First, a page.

Taxpayers have the option of deducting business travel expenses based on the actual expenses or with a standard mileage deduction. The IRS revises this deduction to keep pace with rising gas prices, inflation, and other factors that drive up the costs of owning and operating a motor vehicle.
The big news is that the IRS increased the standard mileage rates for 2013 to 56.5 cents per mile, up from 55.5 cents per mile in 2012, a year the department also increased the mileage rate deduction.
The IRS also increased the mileage rate deduction for moving and medical purposes, also up by 1 cent, to 24 cents per mile. The rate for charitable services stays the same, at 14 cents per mile.
Taking a deduction for business travel can get complicated, but for most small business owners, it’s worth the hassle. Travel deductions can add up to thousands of dollars in tax savings each year. But there are some things you should know so you can work with your accountant to make the best decisions when it comes to deducting transportation expenses.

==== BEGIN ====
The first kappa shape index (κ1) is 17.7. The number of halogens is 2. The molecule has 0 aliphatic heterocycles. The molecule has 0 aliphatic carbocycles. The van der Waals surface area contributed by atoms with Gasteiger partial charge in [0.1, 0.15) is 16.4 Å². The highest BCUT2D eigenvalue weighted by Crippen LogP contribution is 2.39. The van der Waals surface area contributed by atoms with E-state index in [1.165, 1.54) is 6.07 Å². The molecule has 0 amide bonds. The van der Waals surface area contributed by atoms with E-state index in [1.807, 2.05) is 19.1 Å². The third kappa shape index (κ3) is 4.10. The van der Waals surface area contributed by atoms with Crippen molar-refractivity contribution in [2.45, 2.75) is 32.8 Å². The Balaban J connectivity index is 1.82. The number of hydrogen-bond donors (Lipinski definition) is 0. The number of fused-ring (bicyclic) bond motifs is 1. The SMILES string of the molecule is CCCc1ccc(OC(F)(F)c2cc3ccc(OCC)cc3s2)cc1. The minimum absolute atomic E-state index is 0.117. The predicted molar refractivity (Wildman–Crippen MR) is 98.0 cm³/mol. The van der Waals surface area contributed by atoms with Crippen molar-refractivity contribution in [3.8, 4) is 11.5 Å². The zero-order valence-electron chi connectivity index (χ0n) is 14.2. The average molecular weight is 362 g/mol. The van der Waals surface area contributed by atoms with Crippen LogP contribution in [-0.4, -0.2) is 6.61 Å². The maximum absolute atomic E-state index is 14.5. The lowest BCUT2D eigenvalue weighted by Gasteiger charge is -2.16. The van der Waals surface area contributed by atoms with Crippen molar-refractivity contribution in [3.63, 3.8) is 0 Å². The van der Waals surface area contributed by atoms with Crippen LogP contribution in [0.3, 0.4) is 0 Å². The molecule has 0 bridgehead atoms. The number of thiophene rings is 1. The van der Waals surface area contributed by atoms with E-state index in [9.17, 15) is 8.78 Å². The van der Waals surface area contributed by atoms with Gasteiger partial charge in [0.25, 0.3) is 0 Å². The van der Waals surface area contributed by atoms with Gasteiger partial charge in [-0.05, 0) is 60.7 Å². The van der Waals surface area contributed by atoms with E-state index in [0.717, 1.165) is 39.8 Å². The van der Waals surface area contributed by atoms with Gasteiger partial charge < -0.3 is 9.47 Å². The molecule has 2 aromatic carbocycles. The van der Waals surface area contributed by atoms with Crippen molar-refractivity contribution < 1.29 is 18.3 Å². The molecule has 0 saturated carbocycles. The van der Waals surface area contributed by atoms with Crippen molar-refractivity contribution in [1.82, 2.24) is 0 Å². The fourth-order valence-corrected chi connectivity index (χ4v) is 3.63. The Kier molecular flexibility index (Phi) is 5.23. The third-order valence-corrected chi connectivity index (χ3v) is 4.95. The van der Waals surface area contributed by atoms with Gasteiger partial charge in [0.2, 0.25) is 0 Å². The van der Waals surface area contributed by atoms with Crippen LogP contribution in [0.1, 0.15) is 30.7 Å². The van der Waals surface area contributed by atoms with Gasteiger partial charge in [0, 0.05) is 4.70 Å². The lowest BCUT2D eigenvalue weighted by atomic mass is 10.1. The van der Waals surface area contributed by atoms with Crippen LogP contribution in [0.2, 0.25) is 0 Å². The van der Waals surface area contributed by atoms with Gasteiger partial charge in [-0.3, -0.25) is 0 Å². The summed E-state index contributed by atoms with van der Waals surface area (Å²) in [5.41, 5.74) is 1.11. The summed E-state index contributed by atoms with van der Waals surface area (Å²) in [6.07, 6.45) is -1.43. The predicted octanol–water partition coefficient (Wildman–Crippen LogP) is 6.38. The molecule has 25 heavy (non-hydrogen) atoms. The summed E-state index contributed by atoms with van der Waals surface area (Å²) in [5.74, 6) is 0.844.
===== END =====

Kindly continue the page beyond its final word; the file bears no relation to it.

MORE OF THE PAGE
Standard Mileage Rates vs. Actual Cost Tax Deductions:
When you deduct your transportation expenses using the standard mileage deduction, you cannot deduct vehicle service expenses, gas, taxes, insurance, vehicle registration fees or the cost of the vehicle itself, either in whole or depreciated. You also cannot deduct the cost of payments on a leased car.
You can deduct parking fees and tolls (but not tickets or fines), interest on a car loan, and property taxes paid when you purchased the car, which are sometimes included with the car registration.
No Turning Back:
If you don’t use the standard mileage rate in the first year you own and use a specific car for business, you can never use that method for that car. However, you can switch to actual expenses in subsequent years, or switch back and forth between the two as long as you began with using the standard mileage rate.
If you lease a car, however, you must use the standard mileage rate for the entire period of the lease if you use it in the first year.
Which Deduction Method Should You Use?
It’s certainly easier to track only your mileage, rather than meticulously tracking all expenses associated with owning or leasing a car. However, in some cases it might reduce your tax liability to use the actual deduction method.
With accurate bookkeeping records, either method of transportation tax deductions will be easy for a certified tax accountant to calculate so you can reduce your business tax liability and put that money back in to growing your business.